Cordillera Real climbing holiday in Bolivia
Description of Cordillera Real climbing holiday in Bolivia
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As the pioneers of responsible tourism, we've screened this (and every) holiday so that you can travel knowing it will help support the places and people that you visit, and the planet. Read how below.
PlanetOne of the ways we help protect the environment on our Summits of Bolivia trek, is to make the local people aware of cultural heritage. There are buildings around the base of the mountains that date back to pre-Incan or Incan times and some also to Spanish colonial times. Together with specialised institutions such as the CIAT (Centro de Investigaciones Arqueologicas de Tiwanaku), we motivate and teach the local inhabitants about the value of these old buildings so that they can understand the real meaning of them and can value what is theirs.
To reduce plastic waste during this trek in Bolivia, at the start of our trek each traveller is given a small Andean textile bag. This is used as a personal snack bag and can be filled during the trip when we bring in snacks such as fruits, nuts, chocolate bars and candies in bulk.
Another way to reduce waste on this trek is the fact that we limit the use of processed & dehydrated food to powdered milk & coffee. For basically everything else we use fresh produce that we mostly buy from the local villagers and that is then prepared by our trained cooks. This way, we’re avoiding bringing in any unnecessary wrappings.
The waste that is left is either taken back to the cities and organic waste is either buried, fed to the local animals, or sometimes burned.
The showers & toilets that we use in our camps are generally created from waste materials. Like this example, we have found more eco-solutions to meet our needs on this trek.
In order to reduce our energy consumption and pollution this normally brings along, we use LED lights in the camps. In the remoter areas we stay, electricity is supplied by means of renewable energy sources such as solar panels. Besides this, of course the nature of this trekking trip automatically reduces the negative impact on the environment as most of our mode of transport is on foot.
Water saving initiatives especially apply to our stays in refuges and eco lodges. Our guides and drivers collect waste water from eg. washing the cars, which then gets mainly used to flush toilets. Our local team is also engaged in educating lodge owners in water saving practices. For example, our refuge in Huayna Potosi now collects water from their roof in a big tank to flush their toilets.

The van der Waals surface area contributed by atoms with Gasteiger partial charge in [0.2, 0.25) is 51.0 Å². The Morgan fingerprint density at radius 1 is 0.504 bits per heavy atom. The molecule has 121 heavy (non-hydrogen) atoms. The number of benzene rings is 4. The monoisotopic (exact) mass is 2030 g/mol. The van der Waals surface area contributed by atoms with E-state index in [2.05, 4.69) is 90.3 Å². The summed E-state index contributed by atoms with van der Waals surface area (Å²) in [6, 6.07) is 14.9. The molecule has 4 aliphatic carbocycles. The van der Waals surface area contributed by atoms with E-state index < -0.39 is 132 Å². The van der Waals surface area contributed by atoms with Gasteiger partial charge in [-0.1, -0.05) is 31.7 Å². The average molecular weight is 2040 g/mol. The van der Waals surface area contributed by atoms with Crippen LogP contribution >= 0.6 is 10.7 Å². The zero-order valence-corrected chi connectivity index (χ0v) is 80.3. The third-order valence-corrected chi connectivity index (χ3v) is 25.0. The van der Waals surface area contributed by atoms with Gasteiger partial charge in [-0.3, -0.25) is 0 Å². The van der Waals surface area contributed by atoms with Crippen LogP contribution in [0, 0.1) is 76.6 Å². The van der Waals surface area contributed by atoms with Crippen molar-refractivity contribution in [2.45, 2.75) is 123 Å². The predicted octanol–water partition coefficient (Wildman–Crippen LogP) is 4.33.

PeopleIn the operation of the Summits of Bolivia trip we work with 75% people from the rural areas we visit and 25% people from the cities. The rural communities need all the assistance they can get in order to generate a sustainable income. Our team speaks their language (Aymara and Quechua) and is familiar with their traditions and fears. Because of the close relationships that we hold with these people, they understand the benefit and income that travellers bring them, which in turn motivates to provide good services.
While we are camping, our cooks supply their ingredients that are produced by local families from the area. We avoid middlemen making sure the proceeds go directly to these families while at the same time securing fresh ingredients for our travellers. Examples of such produce are fresh milk, cheese and eggs, but also potatoes and quinoa from the higher plains and fresh vegetables when we camp in sheltered valleys. Because Bolivia is close to the equator, vegetation goes as high as 5000m.
Another way we make sure that the local population benefits most from our stay, is by working with the local people directly. The lodges and refuges we stay at are locally owned and managed. When using mules, we employ these from the local area as well, offering them a permanent income from tourism. Our cooks, porters and assistant leader guides are often from the local area and trained by our on the ground team.
Our main expedition guide Juan is involved in the AGMTB (Association of Mountain & Trekking Guides in Bolivia) that looks after the training of mountain leaders and young people coming from the traditional tourist/trekking regions. Besides this, our local operation conducts regular staff training themselves. An example of this is the training of expedition cooks by Rosa, chef and wife of the main guide. They are said to have been trained so well, that they can even prepare pizza at high camps on glaciers!
On route, we take time to visit local craft makers at their home. Travellers than have the opportunity to buy the crafts but also learn about the way the artisans live and the skills it takes to create the crafts. Visiting a weaver, can then feel like being at a real living museum. The locals are benefitted by interacting with our trekkers, sustaining their traditional skills, and generating some income.
Through our network on the ground, we support the IRIS (Improvement of Rural Isolated Schools) project in the High Andes of Bolivia. A small percentage of the proceeds of our trip goes to this project, which moves from one area to another to improve a local school and be self-sufficient in the long run. Examples of such improvements are setting up a library that includes electricity, books, a computer and furniture. But also purchasing appropriate and necessary equipment, building classrooms, providing environmental training and health training. The work of this project extends well beyond the children and also reaches their teachers and parents. Normally we spend three years with a school and walk them through various stages to be self-sufficient after that.